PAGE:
[The] tactic of inducing public distrust of government is not only cynical, it is schizophrenic. For people who profess to revere the Constitution, it is strange that they so caustically denigrate the very federal government that is the material expression of the principles embodied in that document. This is not to say that there is not some theoretical limit to the size or intrusiveness of government; I would be the first to say there are such limits, both fiscal and Constitutional. But most Republican officeholders seem strangely uninterested in the effective repeal of Fourth Amendment protections by the Patriot Act, the weakening of habeas corpus and self-incrimination protections in the public hysteria following 9/11 or the unpalatable fact that the United States has the largest incarcerated population of any country on earth. If anything, they would probably opt for more incarcerated persons, as imprisonment is a profit center for the prison privatization industry, which is itself a growth center for political contributions to these same politicians. Instead, they prefer to rail against those government programs that actually help people. And when a program is too popular to attack directly, like Medicare or Social Security, they prefer to undermine it by feigning an agonized concern about the deficit. That concern, as we shall see, is largely fictitious. ”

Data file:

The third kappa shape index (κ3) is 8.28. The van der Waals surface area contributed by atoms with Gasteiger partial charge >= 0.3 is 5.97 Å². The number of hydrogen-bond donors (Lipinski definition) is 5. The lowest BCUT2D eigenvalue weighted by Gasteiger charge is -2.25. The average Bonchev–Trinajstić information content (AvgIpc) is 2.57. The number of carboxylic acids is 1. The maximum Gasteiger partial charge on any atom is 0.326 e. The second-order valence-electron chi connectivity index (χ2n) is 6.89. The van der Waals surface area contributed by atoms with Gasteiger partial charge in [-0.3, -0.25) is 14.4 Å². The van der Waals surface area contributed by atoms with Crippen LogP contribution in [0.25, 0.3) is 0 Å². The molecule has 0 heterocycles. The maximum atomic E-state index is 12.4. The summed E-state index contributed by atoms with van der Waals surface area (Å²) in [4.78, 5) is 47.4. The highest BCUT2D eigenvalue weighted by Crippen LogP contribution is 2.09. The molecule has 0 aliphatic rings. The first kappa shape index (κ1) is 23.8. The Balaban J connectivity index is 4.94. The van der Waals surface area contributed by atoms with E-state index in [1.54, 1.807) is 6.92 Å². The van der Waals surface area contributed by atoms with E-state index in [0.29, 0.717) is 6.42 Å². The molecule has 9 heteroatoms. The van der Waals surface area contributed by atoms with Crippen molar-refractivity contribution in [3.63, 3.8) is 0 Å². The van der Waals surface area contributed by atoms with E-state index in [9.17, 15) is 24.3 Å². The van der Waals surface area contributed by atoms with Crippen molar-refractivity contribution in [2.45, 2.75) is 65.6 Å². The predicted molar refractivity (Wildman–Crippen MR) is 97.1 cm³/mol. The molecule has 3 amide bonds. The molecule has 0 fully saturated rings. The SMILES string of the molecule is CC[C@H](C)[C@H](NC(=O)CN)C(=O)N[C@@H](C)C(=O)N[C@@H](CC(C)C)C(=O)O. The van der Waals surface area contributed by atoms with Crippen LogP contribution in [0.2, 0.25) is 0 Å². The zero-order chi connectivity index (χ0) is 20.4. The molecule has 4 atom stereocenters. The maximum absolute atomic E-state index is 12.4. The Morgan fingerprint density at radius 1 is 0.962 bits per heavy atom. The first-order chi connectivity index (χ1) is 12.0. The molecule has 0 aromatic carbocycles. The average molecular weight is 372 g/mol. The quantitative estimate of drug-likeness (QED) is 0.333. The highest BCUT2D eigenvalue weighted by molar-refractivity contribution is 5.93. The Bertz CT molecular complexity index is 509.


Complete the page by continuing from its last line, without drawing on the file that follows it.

As for what they really believe, the Republican Party of 2011 believes in three principal tenets I have laid out below. The rest of their platform one may safely dismiss as window dressing: